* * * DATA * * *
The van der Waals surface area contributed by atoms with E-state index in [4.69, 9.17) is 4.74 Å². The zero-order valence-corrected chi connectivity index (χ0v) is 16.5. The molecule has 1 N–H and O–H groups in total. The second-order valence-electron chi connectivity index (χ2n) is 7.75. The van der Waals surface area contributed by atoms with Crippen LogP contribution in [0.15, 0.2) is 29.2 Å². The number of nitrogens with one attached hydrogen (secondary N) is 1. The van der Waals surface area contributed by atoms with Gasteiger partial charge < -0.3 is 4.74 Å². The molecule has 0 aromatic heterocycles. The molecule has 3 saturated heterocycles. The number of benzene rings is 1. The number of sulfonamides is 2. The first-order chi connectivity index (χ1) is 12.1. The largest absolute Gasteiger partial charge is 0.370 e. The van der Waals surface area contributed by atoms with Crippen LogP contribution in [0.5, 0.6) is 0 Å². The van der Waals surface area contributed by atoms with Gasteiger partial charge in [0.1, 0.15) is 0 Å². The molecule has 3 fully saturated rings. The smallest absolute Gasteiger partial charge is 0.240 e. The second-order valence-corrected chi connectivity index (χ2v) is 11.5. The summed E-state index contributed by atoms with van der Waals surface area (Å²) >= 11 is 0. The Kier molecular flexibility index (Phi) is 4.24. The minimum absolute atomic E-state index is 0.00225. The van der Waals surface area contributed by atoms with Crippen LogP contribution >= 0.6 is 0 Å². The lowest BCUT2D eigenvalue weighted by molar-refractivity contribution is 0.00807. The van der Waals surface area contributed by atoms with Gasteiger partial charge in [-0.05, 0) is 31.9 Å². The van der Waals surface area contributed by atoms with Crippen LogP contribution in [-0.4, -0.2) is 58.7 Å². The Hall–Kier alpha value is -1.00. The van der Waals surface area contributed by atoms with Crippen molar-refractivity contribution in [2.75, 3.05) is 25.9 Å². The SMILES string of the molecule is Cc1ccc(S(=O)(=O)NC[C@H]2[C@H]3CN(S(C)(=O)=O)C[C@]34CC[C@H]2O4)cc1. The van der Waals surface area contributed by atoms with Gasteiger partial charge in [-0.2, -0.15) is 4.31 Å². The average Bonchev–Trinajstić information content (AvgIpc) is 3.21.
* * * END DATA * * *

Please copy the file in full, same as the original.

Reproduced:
The van der Waals surface area contributed by atoms with E-state index in [4.69, 9.17) is 4.74 Å². The zero-order valence-corrected chi connectivity index (χ0v) is 16.5. The molecule has 1 N–H and O–H groups in total. The second-order valence-electron chi connectivity index (χ2n) is 7.75. The van der Waals surface area contributed by atoms with Crippen LogP contribution in [0.15, 0.2) is 29.2 Å². The number of nitrogens with one attached hydrogen (secondary N) is 1. The van der Waals surface area contributed by atoms with Gasteiger partial charge < -0.3 is 4.74 Å². The molecule has 0 aromatic heterocycles. The molecule has 3 saturated heterocycles. The number of benzene rings is 1. The number of sulfonamides is 2. The first-order chi connectivity index (χ1) is 12.1. The largest absolute Gasteiger partial charge is 0.370 e. The van der Waals surface area contributed by atoms with Crippen LogP contribution in [0.5, 0.6) is 0 Å². The van der Waals surface area contributed by atoms with Gasteiger partial charge in [0.1, 0.15) is 0 Å². The molecule has 3 fully saturated rings. The smallest absolute Gasteiger partial charge is 0.240 e. The second-order valence-corrected chi connectivity index (χ2v) is 11.5. The summed E-state index contributed by atoms with van der Waals surface area (Å²) >= 11 is 0. The Kier molecular flexibility index (Phi) is 4.24. The minimum absolute atomic E-state index is 0.00225. The van der Waals surface area contributed by atoms with Crippen LogP contribution >= 0.6 is 0 Å². The lowest BCUT2D eigenvalue weighted by molar-refractivity contribution is 0.00807. The van der Waals surface area contributed by atoms with Gasteiger partial charge in [-0.05, 0) is 31.9 Å². The van der Waals surface area contributed by atoms with Crippen LogP contribution in [-0.4, -0.2) is 58.7 Å². The Hall–Kier alpha value is -1.00. The van der Waals surface area contributed by atoms with Crippen molar-refractivity contribution in [2.75, 3.05) is 25.9 Å². The SMILES string of the molecule is Cc1ccc(S(=O)(=O)NC[C@H]2[C@H]3CN(S(C)(=O)=O)C[C@]34CC[C@H]2O4)cc1. The van der Waals surface area contributed by atoms with Gasteiger partial charge in [-0.2, -0.15) is 4.31 Å². The average Bonchev–Trinajstić information content (AvgIpc) is 3.21.